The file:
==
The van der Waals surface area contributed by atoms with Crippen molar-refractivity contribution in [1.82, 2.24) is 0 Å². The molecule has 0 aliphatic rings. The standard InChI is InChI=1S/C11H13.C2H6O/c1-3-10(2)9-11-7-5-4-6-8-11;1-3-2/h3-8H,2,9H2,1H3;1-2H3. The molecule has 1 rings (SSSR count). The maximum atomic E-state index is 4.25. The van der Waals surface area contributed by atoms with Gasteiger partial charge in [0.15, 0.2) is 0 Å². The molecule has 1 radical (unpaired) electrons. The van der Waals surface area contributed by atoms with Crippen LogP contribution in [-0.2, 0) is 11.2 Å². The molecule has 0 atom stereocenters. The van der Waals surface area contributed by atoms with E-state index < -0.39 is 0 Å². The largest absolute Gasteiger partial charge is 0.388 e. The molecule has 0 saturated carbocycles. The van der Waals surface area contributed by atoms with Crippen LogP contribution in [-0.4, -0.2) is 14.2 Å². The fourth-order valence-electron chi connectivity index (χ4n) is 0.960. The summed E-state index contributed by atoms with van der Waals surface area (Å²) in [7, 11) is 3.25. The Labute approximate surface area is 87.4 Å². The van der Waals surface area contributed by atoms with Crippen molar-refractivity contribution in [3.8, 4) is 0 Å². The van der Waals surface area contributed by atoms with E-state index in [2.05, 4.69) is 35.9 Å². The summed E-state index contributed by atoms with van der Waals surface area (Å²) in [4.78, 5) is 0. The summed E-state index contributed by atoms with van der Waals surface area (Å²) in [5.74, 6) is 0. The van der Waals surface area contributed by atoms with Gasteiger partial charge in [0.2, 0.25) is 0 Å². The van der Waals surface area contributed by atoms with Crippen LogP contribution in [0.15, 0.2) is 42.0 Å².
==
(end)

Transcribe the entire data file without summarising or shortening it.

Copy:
The van der Waals surface area contributed by atoms with Crippen molar-refractivity contribution in [1.82, 2.24) is 0 Å². The molecule has 0 aliphatic rings. The standard InChI is InChI=1S/C11H13.C2H6O/c1-3-10(2)9-11-7-5-4-6-8-11;1-3-2/h3-8H,2,9H2,1H3;1-2H3. The molecule has 1 rings (SSSR count). The maximum atomic E-state index is 4.25. The van der Waals surface area contributed by atoms with Gasteiger partial charge in [0.15, 0.2) is 0 Å². The molecule has 1 radical (unpaired) electrons. The van der Waals surface area contributed by atoms with Crippen LogP contribution in [-0.2, 0) is 11.2 Å². The molecule has 0 atom stereocenters. The van der Waals surface area contributed by atoms with E-state index < -0.39 is 0 Å². The largest absolute Gasteiger partial charge is 0.388 e. The molecule has 0 saturated carbocycles. The van der Waals surface area contributed by atoms with Crippen LogP contribution in [-0.4, -0.2) is 14.2 Å². The fourth-order valence-electron chi connectivity index (χ4n) is 0.960. The summed E-state index contributed by atoms with van der Waals surface area (Å²) in [7, 11) is 3.25. The Labute approximate surface area is 87.4 Å². The van der Waals surface area contributed by atoms with Crippen molar-refractivity contribution in [3.8, 4) is 0 Å². The van der Waals surface area contributed by atoms with E-state index in [2.05, 4.69) is 35.9 Å². The summed E-state index contributed by atoms with van der Waals surface area (Å²) in [4.78, 5) is 0. The summed E-state index contributed by atoms with van der Waals surface area (Å²) in [5.74, 6) is 0. The van der Waals surface area contributed by atoms with Gasteiger partial charge in [0.2, 0.25) is 0 Å². The van der Waals surface area contributed by atoms with Crippen LogP contribution in [0.15, 0.2) is 42.0 Å².